The English entertainment category on television continues to be highly under-valued and under-monetised when it comes to generating advertising and subscription revenues. At the same time, the category has witnessed an astounding TVT (television viewership in thousands) growth post cable digitisation. It is in this backdrop that Bennett, Coleman and Co. Ltd. (BCCL) has decided to broaden its broadcast horizons with its latest venture in the English entertainment category-Romedy Now. In a conversation with FE BrandWagon's Anindita Sarkar, Sunil Lulla, managing director and chief executive officer, Times Television Network, talks about the concept for the channel and his plans for the new product. Edited excerpts:
Could you describe the concept behind Romedy Now?
Extensive research has revealed that the audience is seeking highly differentiated and personalised content; and the identification of this ground-breaking shift of genres and the significant gap between behaviour versus need have led to the conception of Romedy Now. When we looked at what consumers wanted, we realised that there is a global preference for lighter forms of entertainment. What we found is that people really look out for an occasion to laugh, to celebrate their love and to make that emotion a part of their lives. However, we did not find a single combination of all these on one singular platform anywhere in the broadcast world-a platform that harnesses these attributes and facets of life in actuality. Romedy is not just about comedy and romance; neither
is it about romcoms as people call it.
It is rather about capturing the essence of a human character when it comes to love and life.
The idea is to use the channel (like we used Movies Now) to build and expand the English entertainment category in a different dimension. There is a big audience out there-about 150 million people-who like to watch entertainment in English and we believe that it is a big enough audience to stimulate growth.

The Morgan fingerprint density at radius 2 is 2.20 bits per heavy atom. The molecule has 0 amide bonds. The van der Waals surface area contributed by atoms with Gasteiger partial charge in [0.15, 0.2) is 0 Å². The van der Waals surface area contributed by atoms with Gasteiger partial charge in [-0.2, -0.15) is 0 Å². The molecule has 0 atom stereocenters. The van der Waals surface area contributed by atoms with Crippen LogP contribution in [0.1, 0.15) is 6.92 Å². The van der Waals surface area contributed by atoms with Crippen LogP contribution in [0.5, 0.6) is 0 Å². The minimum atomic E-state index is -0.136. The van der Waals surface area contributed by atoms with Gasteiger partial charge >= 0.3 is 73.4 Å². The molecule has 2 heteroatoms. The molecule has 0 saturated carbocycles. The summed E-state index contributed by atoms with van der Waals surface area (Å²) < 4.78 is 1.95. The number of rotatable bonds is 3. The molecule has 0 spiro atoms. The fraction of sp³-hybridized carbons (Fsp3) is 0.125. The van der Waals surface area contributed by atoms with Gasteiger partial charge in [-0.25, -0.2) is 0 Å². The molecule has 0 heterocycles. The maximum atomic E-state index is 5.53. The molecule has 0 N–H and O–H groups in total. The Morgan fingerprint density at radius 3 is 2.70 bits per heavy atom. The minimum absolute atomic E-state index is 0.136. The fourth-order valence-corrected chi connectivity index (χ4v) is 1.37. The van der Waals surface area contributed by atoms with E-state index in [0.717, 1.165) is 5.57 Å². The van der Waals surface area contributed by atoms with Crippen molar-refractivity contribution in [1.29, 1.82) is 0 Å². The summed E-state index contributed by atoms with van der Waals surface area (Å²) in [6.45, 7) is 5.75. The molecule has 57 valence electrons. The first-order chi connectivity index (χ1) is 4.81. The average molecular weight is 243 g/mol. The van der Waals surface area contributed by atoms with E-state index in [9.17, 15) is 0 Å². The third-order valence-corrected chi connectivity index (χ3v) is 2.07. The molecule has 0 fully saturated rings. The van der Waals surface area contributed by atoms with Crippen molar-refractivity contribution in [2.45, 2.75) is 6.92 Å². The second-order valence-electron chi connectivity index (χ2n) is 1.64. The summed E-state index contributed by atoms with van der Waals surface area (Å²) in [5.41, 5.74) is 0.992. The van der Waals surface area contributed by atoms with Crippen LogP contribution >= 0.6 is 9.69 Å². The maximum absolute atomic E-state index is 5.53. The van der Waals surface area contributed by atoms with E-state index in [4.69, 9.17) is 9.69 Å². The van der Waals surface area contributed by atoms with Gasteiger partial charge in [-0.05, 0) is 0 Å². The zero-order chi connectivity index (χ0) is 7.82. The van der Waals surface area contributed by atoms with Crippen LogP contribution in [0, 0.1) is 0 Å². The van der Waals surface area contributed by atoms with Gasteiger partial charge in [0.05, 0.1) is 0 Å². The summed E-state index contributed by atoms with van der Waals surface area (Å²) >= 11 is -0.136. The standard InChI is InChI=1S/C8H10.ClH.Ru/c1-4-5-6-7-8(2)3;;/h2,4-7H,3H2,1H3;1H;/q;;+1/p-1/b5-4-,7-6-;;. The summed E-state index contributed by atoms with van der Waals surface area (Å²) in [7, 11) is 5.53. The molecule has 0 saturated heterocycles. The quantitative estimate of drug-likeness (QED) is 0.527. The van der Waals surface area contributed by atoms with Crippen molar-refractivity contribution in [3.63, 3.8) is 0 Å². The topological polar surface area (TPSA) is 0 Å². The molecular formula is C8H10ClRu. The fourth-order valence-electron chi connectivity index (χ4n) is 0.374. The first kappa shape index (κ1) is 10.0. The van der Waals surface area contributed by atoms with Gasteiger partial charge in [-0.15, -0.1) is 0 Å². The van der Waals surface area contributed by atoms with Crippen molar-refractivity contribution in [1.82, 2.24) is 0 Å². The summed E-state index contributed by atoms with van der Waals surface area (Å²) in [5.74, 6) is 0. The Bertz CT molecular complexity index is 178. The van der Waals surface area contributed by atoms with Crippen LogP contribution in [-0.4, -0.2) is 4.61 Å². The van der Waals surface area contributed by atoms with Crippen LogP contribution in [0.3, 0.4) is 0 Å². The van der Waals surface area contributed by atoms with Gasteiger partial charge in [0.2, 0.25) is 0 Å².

Could you elaborate on the market research that was conducted before launching Romedy Now?
The research done was to understand what younger audiences enjoy watching in terms of the nature of entertainment. Now, we looked at what emotions are important to them. So, one was the emotions of action, pace, adrenal, shock and horror that appeal to them very strongly and the second was the entire emotion of light-hearted entertainment through comedy,
romance and the combination of the two. We conducted this research across multiple cities over a 25,000
What motivated you to foray into the English entertainment space?
The Times Television Network's focus has been largely on urban, affluent audiences. Whether that has been through Times Now, ET Now, Zoom or Movies Now, we cater to a certain demographic and keep growing our offerings towards that demographic. In this case, we have taken a decision to provide entertainment to the same audience through Romedy Now because this is the kind of audience that every advertiser wants. They are the ones who are buying new gadgets, investing in real estate, are travelling and have high disposable income. We believe that this group's needs are not catered to when advertisers are chasing larger entertainment formats. However, if you look at how the cable system is growing with capacity being built through digitisation, we believe that the English entertainment business, which is largely under-monetised, will deliver better traction.
Frankly, even multi system operators (MSOs) were born to cater to these niche audiences and improve their base of customers and have traction for their customers. While the current focus is the early eight metros, the idea is to grow and expand to the 1 million-plus cities or the boom towns and really grow the footprint of English entertainment in these markets.
The 10+2 cap notification is pushing a lot of networks to launch channels and combat inventory shortage. Is Romedy Now a part of a similar game plan?
We believe in very distinctive offerings. Now, with Romedy Now, we have five very, very distinctive offerings. The network comes together because we work for the same company and therefore it really makes sense for us to trade audiences within ourselves and it makes sense for us to serve these businesses. If you go beyond the network and if you go to BCCL, then you know that it is a multimedia group and it will do things in many different ways which will often compliment and sometimes compete.
Will it not be a challenge to monetise Romedy Now in the midst of the current economic slowdown?
I think short economic panic attacks are going to happen. But you do not stop your business because
of short economic panic attacks. There is a 150-million consumer base which enjoys English entertainment. They are under-served because there are not enough choices. We need to put together different offerings for them and get a fair share of what we need to earn as subscription.
Copyright 2013 The Indian Express Online Media Pvt. Ltd., distributed by Contify.com
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